Giving McCoy that succinct and cynical summary of the situation, the movie provides any potential critics with a handy summary of the basic problems with the movie’s narrative logic. In doing so, it does a lot to disarm that criticism, just as Kirk’s rather simple response does. Confronted with that matter-of-fact analysis of the situation, James T. Kirk glibly responds, “That’s the general idea.” That’s the moment at which the film essentially forces the audience to buy into the premise or to respond with glib cynicism. All the cards are on the table. This is what it is.
It’s a very clever and very honest little trick, and one which I’d argue pays off. The Voyage Home has gaps in its narrative logic that are on par with those featured in Star Trek V: The Final Frontier. However, The Voyage Home is a lot more honest about these problems, and a lot more willing to concede them to the audience. There’s a charm to Leonard Nimoy’s film which is entirely absent from Shatner’s work on The Final Frontier.
Indeed, that difference is most apparent in the way the two directors approach humour the humour in their Star Trek films. Both The Voyage Home and The Final Frontier mock the cast, but Nimoy tends to be somewhat good-natured. Admitting that Chekov’s accent is somewhat wonky is hardly biting criticism, and Spock’s difficulty with profanity is rooted in an in-character attempt to blend in to his surroundings. In contrast, The Final Frontier has Scotty walking into a girder. On his own ship.
The Voyage Home makes much of the fish-out-of-water antics of our leads as they wander around San Francisco. It’s worth noting just how brilliant it was to root Star Trek in San Francisco. Star Trek VI: The Undiscovered Country would make Paris the capital of the Federation, which is not a bad choice, but Gene Roddenberry (or Alan Dean Foster) made an inspired choice to base the fictional Starfleet in San Francisco back in The Motion Picture.
Rather pointedly, the show steers clear of situating Starfleet Headquarters in other major cities. Starfleet is not based out the United States seat of government in Washington D.C. Interestingly, Future’s End would reveal that California’s other major city – Los Angeles – was effectively washed into the sea at some point in the future of Star Trek. Given that Star Trek was written and produced in Los Angeles, make of that what you will.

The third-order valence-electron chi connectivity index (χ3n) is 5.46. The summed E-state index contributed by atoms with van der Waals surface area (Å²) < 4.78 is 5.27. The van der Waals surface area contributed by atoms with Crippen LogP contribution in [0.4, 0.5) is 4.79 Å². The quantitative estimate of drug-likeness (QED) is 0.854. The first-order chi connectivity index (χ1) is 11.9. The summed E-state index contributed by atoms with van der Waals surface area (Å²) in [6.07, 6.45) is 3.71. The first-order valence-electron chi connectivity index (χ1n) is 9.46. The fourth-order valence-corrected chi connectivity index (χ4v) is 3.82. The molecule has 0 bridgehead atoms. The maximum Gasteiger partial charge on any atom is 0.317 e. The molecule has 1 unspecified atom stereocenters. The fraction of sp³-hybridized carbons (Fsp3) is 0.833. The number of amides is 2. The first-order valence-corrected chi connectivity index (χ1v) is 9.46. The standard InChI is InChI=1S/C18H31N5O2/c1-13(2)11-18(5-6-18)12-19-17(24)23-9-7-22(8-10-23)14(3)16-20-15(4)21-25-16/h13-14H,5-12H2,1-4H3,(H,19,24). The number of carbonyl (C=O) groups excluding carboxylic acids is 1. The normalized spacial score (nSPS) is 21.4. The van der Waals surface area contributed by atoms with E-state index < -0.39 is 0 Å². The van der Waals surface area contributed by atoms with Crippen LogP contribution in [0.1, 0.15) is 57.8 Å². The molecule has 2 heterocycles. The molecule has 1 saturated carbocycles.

It’s a clever choice, given San Francisco’s association with tolerance. The city also played host to 1967’s “summer of love”, and thus become associated with the idealism of the sixties, “the world capital of the hippie revolution.” As such, it makes the perfect home for Star Trek, a show very much anchored in that particular time period. Indeed, one of the joys of The Voyage Home is the way that the crew wind up so unstuck in time.
Partially because they are time travelers from the 23rd century, but also because they are relics of the sixties. When Kirk is asked to concoct a cover story for Spock, he doesn’t fall back on the “mechanical rich-picker” story from The City on the Edge of Forever. Instead, he explicitly identifies Spock as something of a hold over from an earlier period – “part of the Free Speech movement at Berkeley.”
The Voyage Home isn’t just about Kirk and his crew revisiting an older version of Earth. It’s also about a bunch of relics from a cancelled sixties television show entering the modern world. The first conversation we overhear in San Francisco in 1986 isn’t plot-driven exposition, it’s a naturalistic conversation about a failing marriage. “You don’t mean to tell me you two were fighting again,” one garbage man remarks to another. “I thought you made it up with her last night. Why are you two always fighting?”
The problems facing Kirk and his crew aren’t those of fish out of temporal water. They are out of unreal characters who have somehow wandered into the real world – admittedly a corner of the world that is so unreal nobody notices the strange outfits the crew are wearing. Tellingly, one of the first problems facing Kirk and his ensemble is the use of language – in particular, swearing.